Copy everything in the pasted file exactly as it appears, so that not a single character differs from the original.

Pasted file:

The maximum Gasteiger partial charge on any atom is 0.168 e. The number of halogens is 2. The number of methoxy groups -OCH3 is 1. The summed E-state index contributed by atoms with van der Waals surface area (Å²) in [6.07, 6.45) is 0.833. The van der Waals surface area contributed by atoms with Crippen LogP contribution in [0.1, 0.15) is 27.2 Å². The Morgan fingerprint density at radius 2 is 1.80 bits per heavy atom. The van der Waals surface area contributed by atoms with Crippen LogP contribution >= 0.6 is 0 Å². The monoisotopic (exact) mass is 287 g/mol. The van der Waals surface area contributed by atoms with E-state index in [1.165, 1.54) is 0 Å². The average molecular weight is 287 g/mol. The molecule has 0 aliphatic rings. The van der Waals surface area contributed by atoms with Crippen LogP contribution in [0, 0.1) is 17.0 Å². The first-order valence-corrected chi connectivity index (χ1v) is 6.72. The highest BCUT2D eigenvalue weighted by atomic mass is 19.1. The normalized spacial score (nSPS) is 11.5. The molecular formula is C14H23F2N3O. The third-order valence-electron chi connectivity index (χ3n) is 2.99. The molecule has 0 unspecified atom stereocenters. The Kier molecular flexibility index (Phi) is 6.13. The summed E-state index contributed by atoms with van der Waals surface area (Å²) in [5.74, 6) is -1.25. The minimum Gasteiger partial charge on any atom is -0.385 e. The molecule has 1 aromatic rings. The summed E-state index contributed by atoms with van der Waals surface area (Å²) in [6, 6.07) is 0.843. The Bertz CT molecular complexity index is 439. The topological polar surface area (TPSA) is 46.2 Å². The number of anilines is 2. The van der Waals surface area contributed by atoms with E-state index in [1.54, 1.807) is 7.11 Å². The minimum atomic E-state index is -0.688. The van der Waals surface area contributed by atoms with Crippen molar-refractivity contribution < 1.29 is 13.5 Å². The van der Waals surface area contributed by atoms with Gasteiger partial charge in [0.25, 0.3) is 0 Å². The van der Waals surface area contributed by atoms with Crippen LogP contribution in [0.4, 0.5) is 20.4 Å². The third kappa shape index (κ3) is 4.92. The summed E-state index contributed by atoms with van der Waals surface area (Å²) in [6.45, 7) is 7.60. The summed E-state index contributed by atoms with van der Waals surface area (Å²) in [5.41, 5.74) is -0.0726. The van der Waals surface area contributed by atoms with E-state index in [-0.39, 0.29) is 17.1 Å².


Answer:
The maximum Gasteiger partial charge on any atom is 0.168 e. The number of halogens is 2. The number of methoxy groups -OCH3 is 1. The summed E-state index contributed by atoms with van der Waals surface area (Å²) in [6.07, 6.45) is 0.833. The van der Waals surface area contributed by atoms with Crippen LogP contribution in [0.1, 0.15) is 27.2 Å². The Morgan fingerprint density at radius 2 is 1.80 bits per heavy atom. The van der Waals surface area contributed by atoms with Crippen LogP contribution >= 0.6 is 0 Å². The monoisotopic (exact) mass is 287 g/mol. The van der Waals surface area contributed by atoms with E-state index in [1.165, 1.54) is 0 Å². The average molecular weight is 287 g/mol. The molecule has 0 aliphatic rings. The van der Waals surface area contributed by atoms with Crippen LogP contribution in [0, 0.1) is 17.0 Å². The first-order valence-corrected chi connectivity index (χ1v) is 6.72. The highest BCUT2D eigenvalue weighted by atomic mass is 19.1. The normalized spacial score (nSPS) is 11.5. The molecular formula is C14H23F2N3O. The third-order valence-electron chi connectivity index (χ3n) is 2.99. The molecule has 0 unspecified atom stereocenters. The Kier molecular flexibility index (Phi) is 6.13. The summed E-state index contributed by atoms with van der Waals surface area (Å²) in [5.74, 6) is -1.25. The minimum Gasteiger partial charge on any atom is -0.385 e. The molecule has 1 aromatic rings. The summed E-state index contributed by atoms with van der Waals surface area (Å²) in [6, 6.07) is 0.843. The Bertz CT molecular complexity index is 439. The topological polar surface area (TPSA) is 46.2 Å². The number of anilines is 2. The van der Waals surface area contributed by atoms with E-state index in [1.54, 1.807) is 7.11 Å². The minimum atomic E-state index is -0.688. The van der Waals surface area contributed by atoms with Crippen molar-refractivity contribution < 1.29 is 13.5 Å². The van der Waals surface area contributed by atoms with Gasteiger partial charge in [0.25, 0.3) is 0 Å². The van der Waals surface area contributed by atoms with Crippen LogP contribution in [0.4, 0.5) is 20.4 Å². The third kappa shape index (κ3) is 4.92. The summed E-state index contributed by atoms with van der Waals surface area (Å²) in [6.45, 7) is 7.60. The summed E-state index contributed by atoms with van der Waals surface area (Å²) in [5.41, 5.74) is -0.0726. The van der Waals surface area contributed by atoms with E-state index in [-0.39, 0.29) is 17.1 Å².